I’m not sexist. I know I’m not because I keep telling myself i’m not sexist. Sexism is terrible, destructive, and ignorant and I’ve never wanted to be any of those things, but dog-gone there are times . . . .
This scenario is imaginary but not beyond belief: One of my female students asks me to take her picture. We go down to the local creek and find an idyllic little spot beside the stream, the evening sunset provides us with a beautiful golden light, a slight breeze is wafting her hair over the brook, and then out of nowhere a gigantic half-ton snapping turtle raises its hoary head out of the water behind her and opens its mouth intending to decapitate the girl in one bloody gulp! I snap the picture then shout “Look out!” and the girl barely escapes with her life. . . and head. We scramble up the creek bank, call the game warden to dispatch the murderous beast, and finally think to look at the photograph. The girl peers at the screen on my camera, sees that she was nearly killed just before prom, looks at the turtle’s claws that came only inches from removing her head, and says to me, “Oh geesh. Look at my hair. It’s terrible.”
I repeat, I am not sexist. Perhaps a teenage boy would have the same reaction and would be too afraid to admit his vanity, but I do pity the plight of the poor photographer who’s assigned to take shots of teenagers. As this issue of The Source celebrates one of our town’s leading shot-snappers I wonder how many times the Wades have had to wade through the jungle of adolescent narcissism.
Okay, I know that pre and post and during adolescence is the most insecure time of most kids’ lives and that what they think of themselves depends almost entirely upon what other people think of them. Perhaps it would be better for everyone if all photographs were banned between the ages of 10 and 21.
I often take publicity photos for upcoming theatrical productions and I learned long ago that you do not show up to class with your camera and announce that we’ll be taking pictures that day. The young ladies must have at least two days notice.
True story: several years ago the State Police held one of those accident simulation days at our local high school. It was just before prom and certain students volunteered to be bloodied up so their bodies could be strewn around a wrecked car then were subjected to a mock emergency for the student body to witness. Several of my theatre students were the first to raise their hands and on the appointed day a makeup specialist met with them to apply fake cuts, scrapes and lots and lots of stage blood. The kids thought it was great. . . until the makeup lady started messing with the girls’ hair. An actual conversation heard that morning. . .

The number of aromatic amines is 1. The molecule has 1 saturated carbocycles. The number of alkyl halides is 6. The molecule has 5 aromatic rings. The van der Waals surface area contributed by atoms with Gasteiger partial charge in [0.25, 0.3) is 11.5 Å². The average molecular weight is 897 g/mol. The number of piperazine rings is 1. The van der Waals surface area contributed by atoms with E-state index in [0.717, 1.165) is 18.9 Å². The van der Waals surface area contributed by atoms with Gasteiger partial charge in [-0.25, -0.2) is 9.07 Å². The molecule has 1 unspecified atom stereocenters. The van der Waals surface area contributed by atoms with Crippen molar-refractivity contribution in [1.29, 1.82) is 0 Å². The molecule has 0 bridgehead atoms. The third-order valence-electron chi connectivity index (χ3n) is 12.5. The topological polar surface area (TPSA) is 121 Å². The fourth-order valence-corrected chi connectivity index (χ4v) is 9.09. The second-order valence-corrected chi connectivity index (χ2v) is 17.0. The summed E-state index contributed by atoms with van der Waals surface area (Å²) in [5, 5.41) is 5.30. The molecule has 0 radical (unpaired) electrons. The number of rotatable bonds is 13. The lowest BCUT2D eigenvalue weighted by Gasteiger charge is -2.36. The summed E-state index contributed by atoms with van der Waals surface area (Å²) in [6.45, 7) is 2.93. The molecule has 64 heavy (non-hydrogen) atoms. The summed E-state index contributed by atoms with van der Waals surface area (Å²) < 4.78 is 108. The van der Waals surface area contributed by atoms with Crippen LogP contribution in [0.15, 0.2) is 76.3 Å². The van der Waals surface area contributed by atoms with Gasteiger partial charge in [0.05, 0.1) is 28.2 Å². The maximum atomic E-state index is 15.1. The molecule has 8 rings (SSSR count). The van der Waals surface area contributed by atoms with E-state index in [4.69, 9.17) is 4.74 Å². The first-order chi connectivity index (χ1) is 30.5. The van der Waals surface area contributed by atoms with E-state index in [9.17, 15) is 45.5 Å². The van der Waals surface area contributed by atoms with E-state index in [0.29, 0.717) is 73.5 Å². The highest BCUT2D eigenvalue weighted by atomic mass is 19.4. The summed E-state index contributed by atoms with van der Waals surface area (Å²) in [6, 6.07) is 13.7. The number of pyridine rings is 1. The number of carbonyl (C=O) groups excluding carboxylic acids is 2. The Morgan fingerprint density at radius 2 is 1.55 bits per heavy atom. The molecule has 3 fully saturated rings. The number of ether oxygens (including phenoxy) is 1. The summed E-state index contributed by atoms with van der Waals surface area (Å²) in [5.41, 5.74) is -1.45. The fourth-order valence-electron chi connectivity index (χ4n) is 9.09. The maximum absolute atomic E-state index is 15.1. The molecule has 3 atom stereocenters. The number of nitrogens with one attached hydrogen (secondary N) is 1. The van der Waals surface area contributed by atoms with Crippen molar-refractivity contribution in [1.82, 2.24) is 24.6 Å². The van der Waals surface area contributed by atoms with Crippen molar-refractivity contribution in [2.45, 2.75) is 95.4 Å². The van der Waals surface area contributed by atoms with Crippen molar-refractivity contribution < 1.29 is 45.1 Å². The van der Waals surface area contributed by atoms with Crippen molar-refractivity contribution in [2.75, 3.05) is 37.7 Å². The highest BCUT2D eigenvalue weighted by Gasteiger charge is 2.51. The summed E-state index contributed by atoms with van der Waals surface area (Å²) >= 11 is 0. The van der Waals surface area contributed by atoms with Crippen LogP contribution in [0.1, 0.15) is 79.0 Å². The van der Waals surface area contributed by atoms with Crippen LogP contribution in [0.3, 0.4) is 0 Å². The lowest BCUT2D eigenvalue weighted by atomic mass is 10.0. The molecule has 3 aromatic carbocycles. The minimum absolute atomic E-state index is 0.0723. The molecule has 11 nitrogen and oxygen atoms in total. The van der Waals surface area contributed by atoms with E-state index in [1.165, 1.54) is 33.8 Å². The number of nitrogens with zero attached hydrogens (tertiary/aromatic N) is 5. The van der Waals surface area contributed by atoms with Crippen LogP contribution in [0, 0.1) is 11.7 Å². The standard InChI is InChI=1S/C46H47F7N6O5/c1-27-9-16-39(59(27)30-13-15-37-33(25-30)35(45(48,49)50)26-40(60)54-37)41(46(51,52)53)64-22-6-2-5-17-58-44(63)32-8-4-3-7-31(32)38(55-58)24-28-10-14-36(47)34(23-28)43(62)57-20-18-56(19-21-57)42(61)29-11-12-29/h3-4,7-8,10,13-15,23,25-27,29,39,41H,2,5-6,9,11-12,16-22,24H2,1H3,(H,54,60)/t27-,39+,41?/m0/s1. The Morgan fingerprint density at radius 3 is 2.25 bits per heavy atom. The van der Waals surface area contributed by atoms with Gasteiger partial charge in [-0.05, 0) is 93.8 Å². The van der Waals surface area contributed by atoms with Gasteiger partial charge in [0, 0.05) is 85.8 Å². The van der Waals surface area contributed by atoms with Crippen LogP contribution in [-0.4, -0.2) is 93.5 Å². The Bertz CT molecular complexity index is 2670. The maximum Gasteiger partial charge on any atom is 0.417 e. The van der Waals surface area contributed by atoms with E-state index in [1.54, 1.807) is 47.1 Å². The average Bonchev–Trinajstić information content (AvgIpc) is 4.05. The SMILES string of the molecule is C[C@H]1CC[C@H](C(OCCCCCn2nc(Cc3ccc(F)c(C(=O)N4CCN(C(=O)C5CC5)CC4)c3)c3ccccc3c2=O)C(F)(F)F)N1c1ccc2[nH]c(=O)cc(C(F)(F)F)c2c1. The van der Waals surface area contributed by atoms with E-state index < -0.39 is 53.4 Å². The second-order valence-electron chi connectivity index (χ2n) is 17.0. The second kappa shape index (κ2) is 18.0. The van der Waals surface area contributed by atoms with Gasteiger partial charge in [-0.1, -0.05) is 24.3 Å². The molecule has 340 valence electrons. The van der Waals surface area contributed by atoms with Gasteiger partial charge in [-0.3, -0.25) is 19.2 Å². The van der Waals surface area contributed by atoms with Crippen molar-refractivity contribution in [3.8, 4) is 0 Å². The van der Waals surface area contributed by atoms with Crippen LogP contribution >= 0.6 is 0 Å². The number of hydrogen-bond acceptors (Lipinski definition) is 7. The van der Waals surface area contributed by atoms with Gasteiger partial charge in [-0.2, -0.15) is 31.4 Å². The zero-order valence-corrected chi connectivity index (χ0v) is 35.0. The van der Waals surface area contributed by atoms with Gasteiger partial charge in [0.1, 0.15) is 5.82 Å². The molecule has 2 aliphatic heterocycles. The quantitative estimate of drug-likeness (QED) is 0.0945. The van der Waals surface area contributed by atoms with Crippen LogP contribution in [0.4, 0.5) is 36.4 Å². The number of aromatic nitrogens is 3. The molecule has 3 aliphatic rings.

“You’re gonna do what?”
“I’ve got to mess up your hair. You’ve just been in a bad accident.”
“But why my hair?”
“Because your hair was in the wreck, too.”
“Do you have to?”
“It’s part of the simulation.”
The girl sat there with a five-inch cut puttied onto her forehead, her t-shirt ripped, and blood streaming down her neck, but she didn’t want her hair to be messed up.
I can only imagine the angst that the Wade family has endured as young ladies . . . and to be fair, perhaps a few young men . . . have viewed their senior proofs. I’ve been privy to a few of these conversations over the years as mothers and daughters have discussed which shots to purchase for their official graduation picture. Oftentimes the mother wants the bright and smiling shot (Mom and Dad paid for that dental work) while the daughter insists on choosing the sultry pout. It’s a problem of the camera lens. Mom is viewing the photos through a lens that depicts a ten-year-old girl, while the daughter is seeing the shot through a 21-year-old prism. Photographers like the Wades are stuck with the simple truth.
I’ve watched the wonderful success story of the Wade family over the years as they bring home top honors from national conferences, and I wonder if when photographers meet they also attend conferences on teenage brains.